My goofy project from yesterday.It was a way to take my mind off the extremely challenging(for me)yxor construction...(and a friend here really wants one like that).
    But i missed the boat with this also...(no biggie,as it takes some dozens of tries to wrap one's mind around any given design,And,i've managed a rather complicated weld on this,never having tried anything of the sort).
    But it turns out i was Way off on just about Everything!:)
    Here's some of what my friend and advisor on this subject,Alan Longmire, had to say about this:

    "The Sheffield hawks are mostly punched and drifted (and generally not steeled!), but some of the early ones are wrapped. On those it seems they started with big square stock, and forged it to flat bar leaving a large boss in the middle to become the bowl. I do not know when the fly press was introduced, but it would have been handy. I suspect a cone-shaped punch under a big hammer. I've attempted two this way, and since I was an idiot and used less-than-top-quality wrought the incipient bowls split down the sides with the grain.

    American gunsmith-made hawks are almost always wrapped and steeled with an applied bowl, turned or forged. The wrap is not always obvious, as the better smiths would use a stepped eye preform like one does with a felling axe, so that telltale sharp point at the front of the eye is not there and the weld line disappears completely.

    All true tomahawks were whitesmithed, no forge-finishing allowed. The exception is the Missouri war axe which, as the name implies, is more of an axe design. These were all American-made and forge finished, very light and thin."

    Of course i asked him After trying it my way...:)...anyway,this is what i came up with:
  20. jake pogg

    jake pogg Gold Member Gold Member

    Dec 20, 2015
    Here's today's experiment:
    It's a chunk of a cheap Chinese-manufacture hatchet that was beat apart in extreme cold.(judging by the break at least in part the break was caused by overly large grain-size).
    I previously tested other parts of that very axe.It shown itself to respond well to grain-size reduction by normalizing;hardened well in oil;and in working it seemed like a consistent,homogeneous material(at least to a hillbilly like me).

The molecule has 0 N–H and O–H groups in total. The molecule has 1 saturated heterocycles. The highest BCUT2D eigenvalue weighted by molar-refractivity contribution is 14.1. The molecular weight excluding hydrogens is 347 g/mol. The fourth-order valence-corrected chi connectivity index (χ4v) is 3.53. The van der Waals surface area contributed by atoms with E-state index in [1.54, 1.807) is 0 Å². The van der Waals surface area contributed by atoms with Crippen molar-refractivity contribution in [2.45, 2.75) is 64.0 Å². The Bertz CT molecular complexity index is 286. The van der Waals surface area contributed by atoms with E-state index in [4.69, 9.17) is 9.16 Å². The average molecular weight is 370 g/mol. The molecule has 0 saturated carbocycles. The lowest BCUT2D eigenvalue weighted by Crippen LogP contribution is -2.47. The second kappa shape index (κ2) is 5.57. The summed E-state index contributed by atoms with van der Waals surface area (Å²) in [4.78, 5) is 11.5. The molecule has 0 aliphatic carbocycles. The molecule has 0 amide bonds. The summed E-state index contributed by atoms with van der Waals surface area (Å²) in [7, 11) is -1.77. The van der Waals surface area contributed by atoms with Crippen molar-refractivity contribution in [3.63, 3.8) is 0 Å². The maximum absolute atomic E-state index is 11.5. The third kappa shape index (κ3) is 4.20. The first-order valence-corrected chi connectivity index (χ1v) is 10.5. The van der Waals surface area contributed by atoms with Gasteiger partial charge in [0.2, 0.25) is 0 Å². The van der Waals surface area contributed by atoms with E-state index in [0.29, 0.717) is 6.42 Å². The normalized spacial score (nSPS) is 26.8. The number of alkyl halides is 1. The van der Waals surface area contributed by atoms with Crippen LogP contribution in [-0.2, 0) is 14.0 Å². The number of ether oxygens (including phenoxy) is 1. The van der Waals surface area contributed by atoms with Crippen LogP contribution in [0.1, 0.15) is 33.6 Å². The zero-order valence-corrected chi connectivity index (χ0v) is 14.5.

I trimmed it and forged it out in whatever blade-area that i could,that it had mass for.

    A quick and dirty poll pre-form.
    I need to be fast,get it done and get to the part that i need to study,and i'm not good enough to be fast and good both...But this is practice,and a certain tempo in forging is essential.

    The poll and the blade joined.
    After a number of (brutal) welding heats.Pre-form,of 3/4" sq. is a simple symmetrical "bow-tie".The end are scarfed but almost unaltered,so it's an inch+ of 3/4" times two plus 3/8" or so of the blade.
    Heavy weld for hand-work.It works fine for both alloys being something 10xx-ish series,and well compatable.

    After some profiling with an angle-grinder.I'm not seeking a product of this effort,but it's hard to not try to salvage what maybe i can...
    I don't have too much control of the process once it's set in place.Parts approportioned,the mass pretty much committed to be distrubuted the way it's lay after welding.The balance,action,of the tool is probably finalised itself already by this point.

    The result looks primitive.Such "simple",poll-less axes were common throughout Eurasia.I cautiously presume that the construction(normally asymmeric,though this is not too different) is based on using a minimally-refined bloom.I think by refining it'll elongate into similarly sized stock of n-th length.Not knowing anything of this tool's use,i kinda presume that it was used for paring-style hewing,shaping timbers or staves....
    Widespread in the North especially,among those dense,tall coniferous forests and not much else....